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Artist Ann Rea
Like Moths to a Flame
charcoal2I’ve blocked off my entire schedule for tomorrow to devote to painting a commissioned piece in my Pacific beach studio.  I’ll be painting a privately commissioned large-scale canvas inspired by one of twenty field studies I created in and of Continuum Estate vineyards in Napa Valley. This evening I taped the edges of the 30” x 40” stretch canvas with blue paint masking tape so that my thick paint won’t bleed onto the sides.  The framer will appreciate this effort.  Then I reached for a Winsor and Newton willow charcoal stick, a fragile 5” piece of thin charcoal used for sketching on canvas.  They’re ideal for large-scale drawings or filling in forms.  I always break them while I’m drawing. Tomorrow morning I’ll go for a long run in The Presidio to the Lyon Street stairs and clear my head with the ocean air.  When I return I’ll shower and turn off the phones and the computers.  I want no disturbances when I paint.   It’s time to center and engage in an active mediation requiring my full yet relaxed focus. I long for these times when I can create.  I’m excited to just let the painting flow.  I lose track of time and I’m in the most peaceful place that I can be and still remain conscious.  This high is what draws artists to painting like moths to a flame.
Carried Away at Continuum
Carried Away at Continumm This past week I stayed in the simple, almost stark, hermitage of the Carmelite Monastery in Oakville, California. It’s just up the road from the Oakville Grocery and across the street from Nichol and Nichol’s vineyards. I’m developing a series of field studies at Tim Mondavi’s Continuum Estate Vineyards.  One of these studies will inspire the large canvas commissioned by my patrons in Naples, Florida. While I was there, I completed five field studies measuring 16” x 20”.  I’ll return in November to do more studies because it has to be right.  I have to know that I’ve nailed it. So I spent a solitary week away from my studio but it was a welcome rest from my computer, email, my phone.  Instead of staring at back lit screens my eyes rested on colorful vistas shaped by natural light. By immersing myself in my work with no distractions I can do my best painting.  I can dig down deep and I can think and feel my way through my creative enterprise.  This is what I long to do.  Make no mistake; much of my time is spent as an entrepreneur who runs a business.  But I’m growing this business so that I can enjoy creative freedom and develop my artistic voice and hopefully share my inspiration with a greater audience.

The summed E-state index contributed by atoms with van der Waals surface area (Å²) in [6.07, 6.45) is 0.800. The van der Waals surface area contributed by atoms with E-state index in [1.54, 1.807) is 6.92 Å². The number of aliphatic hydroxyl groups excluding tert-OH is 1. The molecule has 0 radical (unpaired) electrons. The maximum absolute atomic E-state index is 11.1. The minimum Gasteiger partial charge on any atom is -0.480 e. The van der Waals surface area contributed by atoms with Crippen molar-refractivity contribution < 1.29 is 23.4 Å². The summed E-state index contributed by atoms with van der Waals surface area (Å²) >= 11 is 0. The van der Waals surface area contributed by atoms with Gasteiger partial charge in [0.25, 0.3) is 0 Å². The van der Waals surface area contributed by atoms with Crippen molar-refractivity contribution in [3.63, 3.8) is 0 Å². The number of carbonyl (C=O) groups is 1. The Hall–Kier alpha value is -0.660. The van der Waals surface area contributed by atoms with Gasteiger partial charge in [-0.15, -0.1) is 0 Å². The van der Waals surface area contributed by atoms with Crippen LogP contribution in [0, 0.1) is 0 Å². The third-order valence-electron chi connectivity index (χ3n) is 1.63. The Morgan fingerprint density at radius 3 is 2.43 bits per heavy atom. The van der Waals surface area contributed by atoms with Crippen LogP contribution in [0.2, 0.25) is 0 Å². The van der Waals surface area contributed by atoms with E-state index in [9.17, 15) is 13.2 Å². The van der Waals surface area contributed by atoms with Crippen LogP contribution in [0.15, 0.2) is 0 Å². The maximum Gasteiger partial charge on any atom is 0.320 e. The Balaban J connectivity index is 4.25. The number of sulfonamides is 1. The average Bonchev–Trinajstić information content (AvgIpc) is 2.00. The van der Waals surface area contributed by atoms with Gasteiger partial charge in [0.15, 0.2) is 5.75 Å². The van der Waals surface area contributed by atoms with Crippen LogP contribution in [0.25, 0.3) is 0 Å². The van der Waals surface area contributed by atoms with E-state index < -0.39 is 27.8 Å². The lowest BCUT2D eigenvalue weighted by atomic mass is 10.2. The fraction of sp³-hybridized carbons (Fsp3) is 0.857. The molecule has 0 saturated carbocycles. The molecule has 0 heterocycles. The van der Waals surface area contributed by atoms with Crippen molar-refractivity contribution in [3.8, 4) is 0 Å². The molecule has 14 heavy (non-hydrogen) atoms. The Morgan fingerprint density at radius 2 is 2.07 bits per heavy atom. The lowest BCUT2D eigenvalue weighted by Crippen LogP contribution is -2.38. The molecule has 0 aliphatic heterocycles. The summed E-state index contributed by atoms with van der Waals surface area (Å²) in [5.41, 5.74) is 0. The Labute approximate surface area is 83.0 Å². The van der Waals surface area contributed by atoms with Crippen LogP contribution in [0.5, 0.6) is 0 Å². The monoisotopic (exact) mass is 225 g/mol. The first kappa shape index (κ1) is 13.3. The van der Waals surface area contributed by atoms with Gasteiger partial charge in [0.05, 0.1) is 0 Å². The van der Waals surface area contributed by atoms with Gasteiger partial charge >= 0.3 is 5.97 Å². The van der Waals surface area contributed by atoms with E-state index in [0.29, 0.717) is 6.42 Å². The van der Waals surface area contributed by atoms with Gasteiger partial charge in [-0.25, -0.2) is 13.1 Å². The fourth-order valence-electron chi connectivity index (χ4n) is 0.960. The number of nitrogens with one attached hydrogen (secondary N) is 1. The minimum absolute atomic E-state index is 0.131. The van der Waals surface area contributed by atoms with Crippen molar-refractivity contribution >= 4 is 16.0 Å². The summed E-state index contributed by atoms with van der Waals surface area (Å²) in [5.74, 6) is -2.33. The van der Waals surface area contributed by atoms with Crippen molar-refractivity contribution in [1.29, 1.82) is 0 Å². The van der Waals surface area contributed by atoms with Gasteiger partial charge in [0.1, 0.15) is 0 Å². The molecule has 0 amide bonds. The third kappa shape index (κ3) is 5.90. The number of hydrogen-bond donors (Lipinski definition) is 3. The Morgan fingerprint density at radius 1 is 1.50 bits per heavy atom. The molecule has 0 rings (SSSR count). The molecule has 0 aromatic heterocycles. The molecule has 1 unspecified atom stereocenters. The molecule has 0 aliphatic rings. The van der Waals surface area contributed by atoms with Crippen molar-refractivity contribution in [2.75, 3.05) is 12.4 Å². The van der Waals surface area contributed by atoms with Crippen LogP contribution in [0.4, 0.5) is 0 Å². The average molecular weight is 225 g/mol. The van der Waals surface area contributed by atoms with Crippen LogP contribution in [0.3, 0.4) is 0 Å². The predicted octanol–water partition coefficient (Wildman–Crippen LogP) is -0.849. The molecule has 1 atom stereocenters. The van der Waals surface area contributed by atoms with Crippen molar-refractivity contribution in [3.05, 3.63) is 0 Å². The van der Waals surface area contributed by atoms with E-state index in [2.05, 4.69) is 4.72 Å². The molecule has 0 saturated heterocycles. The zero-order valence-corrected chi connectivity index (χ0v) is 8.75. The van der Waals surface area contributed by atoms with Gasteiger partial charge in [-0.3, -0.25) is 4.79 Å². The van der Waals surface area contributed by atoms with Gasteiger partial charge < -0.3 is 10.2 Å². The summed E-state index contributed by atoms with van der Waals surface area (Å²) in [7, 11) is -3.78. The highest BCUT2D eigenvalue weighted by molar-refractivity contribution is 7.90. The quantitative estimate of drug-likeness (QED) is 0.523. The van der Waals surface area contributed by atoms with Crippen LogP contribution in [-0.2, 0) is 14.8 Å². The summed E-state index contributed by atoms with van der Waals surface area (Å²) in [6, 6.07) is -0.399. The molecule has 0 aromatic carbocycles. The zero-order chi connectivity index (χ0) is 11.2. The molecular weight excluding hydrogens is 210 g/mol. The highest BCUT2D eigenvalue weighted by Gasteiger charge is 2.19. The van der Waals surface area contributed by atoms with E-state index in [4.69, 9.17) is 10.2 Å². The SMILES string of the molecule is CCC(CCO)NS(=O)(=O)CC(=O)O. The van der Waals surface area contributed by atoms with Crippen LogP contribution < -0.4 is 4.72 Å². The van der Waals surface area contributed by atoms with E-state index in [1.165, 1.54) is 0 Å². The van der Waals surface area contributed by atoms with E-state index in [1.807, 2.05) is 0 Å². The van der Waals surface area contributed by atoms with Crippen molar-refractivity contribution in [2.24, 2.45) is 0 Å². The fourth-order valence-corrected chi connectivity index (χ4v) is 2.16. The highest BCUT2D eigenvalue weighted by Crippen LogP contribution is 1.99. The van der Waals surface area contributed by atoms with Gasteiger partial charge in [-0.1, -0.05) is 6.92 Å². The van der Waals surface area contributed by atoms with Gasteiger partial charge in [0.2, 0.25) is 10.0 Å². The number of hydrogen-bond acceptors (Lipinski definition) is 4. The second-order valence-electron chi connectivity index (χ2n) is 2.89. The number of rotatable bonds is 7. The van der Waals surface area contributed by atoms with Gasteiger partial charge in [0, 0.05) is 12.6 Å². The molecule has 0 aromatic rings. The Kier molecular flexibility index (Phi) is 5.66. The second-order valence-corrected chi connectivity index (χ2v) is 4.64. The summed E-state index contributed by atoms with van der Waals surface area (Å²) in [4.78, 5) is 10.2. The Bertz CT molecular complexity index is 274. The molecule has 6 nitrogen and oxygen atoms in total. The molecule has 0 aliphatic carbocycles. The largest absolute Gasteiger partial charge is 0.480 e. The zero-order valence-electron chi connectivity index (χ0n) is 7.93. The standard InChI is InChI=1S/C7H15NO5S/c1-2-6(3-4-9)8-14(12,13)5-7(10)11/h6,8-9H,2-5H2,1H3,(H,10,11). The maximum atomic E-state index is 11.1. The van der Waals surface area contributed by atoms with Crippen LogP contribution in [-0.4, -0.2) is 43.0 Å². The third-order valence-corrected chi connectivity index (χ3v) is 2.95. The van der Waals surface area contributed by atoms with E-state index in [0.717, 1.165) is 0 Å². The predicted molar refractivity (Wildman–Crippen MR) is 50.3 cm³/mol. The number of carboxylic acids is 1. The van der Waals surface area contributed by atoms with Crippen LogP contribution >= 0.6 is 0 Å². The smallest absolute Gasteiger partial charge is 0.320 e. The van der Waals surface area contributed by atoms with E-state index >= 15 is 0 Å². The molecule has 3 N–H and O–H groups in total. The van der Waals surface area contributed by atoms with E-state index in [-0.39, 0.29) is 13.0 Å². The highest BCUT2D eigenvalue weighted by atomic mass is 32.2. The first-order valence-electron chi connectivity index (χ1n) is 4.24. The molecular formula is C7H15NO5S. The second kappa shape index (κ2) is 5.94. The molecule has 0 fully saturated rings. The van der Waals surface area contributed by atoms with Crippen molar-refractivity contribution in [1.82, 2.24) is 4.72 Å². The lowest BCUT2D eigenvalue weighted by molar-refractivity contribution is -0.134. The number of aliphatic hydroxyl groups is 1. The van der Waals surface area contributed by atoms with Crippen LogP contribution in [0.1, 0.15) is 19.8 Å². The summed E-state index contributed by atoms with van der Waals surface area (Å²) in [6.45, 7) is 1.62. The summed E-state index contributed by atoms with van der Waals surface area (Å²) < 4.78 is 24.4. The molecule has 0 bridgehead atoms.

The Best Art and Wine, are Created - from the Heart
[caption id="attachment_37" align="alignnone" width="500" caption="Tim and Chiara Mondovi at Continuum Estate vineyards"]Tim and Chiara Mondovi[/caption] This past Monday afternoon I wound slowly over the mountain from Kenwood to St. Helena, California.  Then I finally arrived at the Silverado Trail but missed the right towards Sage Canyon Road.  The beginning of a private commission that I am so looking forward to creating for Mr. and Mrs. Moran, friends of Tim Mondavi. I called Tim Mondavi and he graciously acted as my personal phone guided GPS.  I lost phone reception but made my way to the Lake Hennessey boat ramp where he met me with a warm and enthusiastic smile. From there, we began my welcome tour of his Continuum Estate vineyards. We went to the house where I was greeted by his daughters, Carrisa and Chiara Mondovi.  Chiara showed me her huge golden painting of an ancient vine that is the central image on the Continuum Estate wine label. Tim, Chiara, and I piled into the car and drove through the vineyard.  It was stunning.  As we drove along I took in the vistas and sketched paintings in my mind.  I kept asking them to stop so that I could get a closer look, to spend a moment at their favorite spots. As I looked around, I listened as Tim described the history of his land and its relationship to his family’s history, to their destiny. I shared my journey of becoming a painter and my exploration of color inspired by moments in Wine Country. It was clear that Tim has a sense of purpose and passion for this place that I can relate to as a painter. Tim asked what I would be painting.  “Just what I feel like painting, I’ll select subjects and times of day that I respond to.  I’ll feel it then I’ll know it.” Following your passion, your own inclinations, Tim agreed is the only way to really create.  It's personal, heartfelt.  It can't be directed by another, maybe inspired, but not directed. That’s how the best art, and the best wine, are created - from the heart.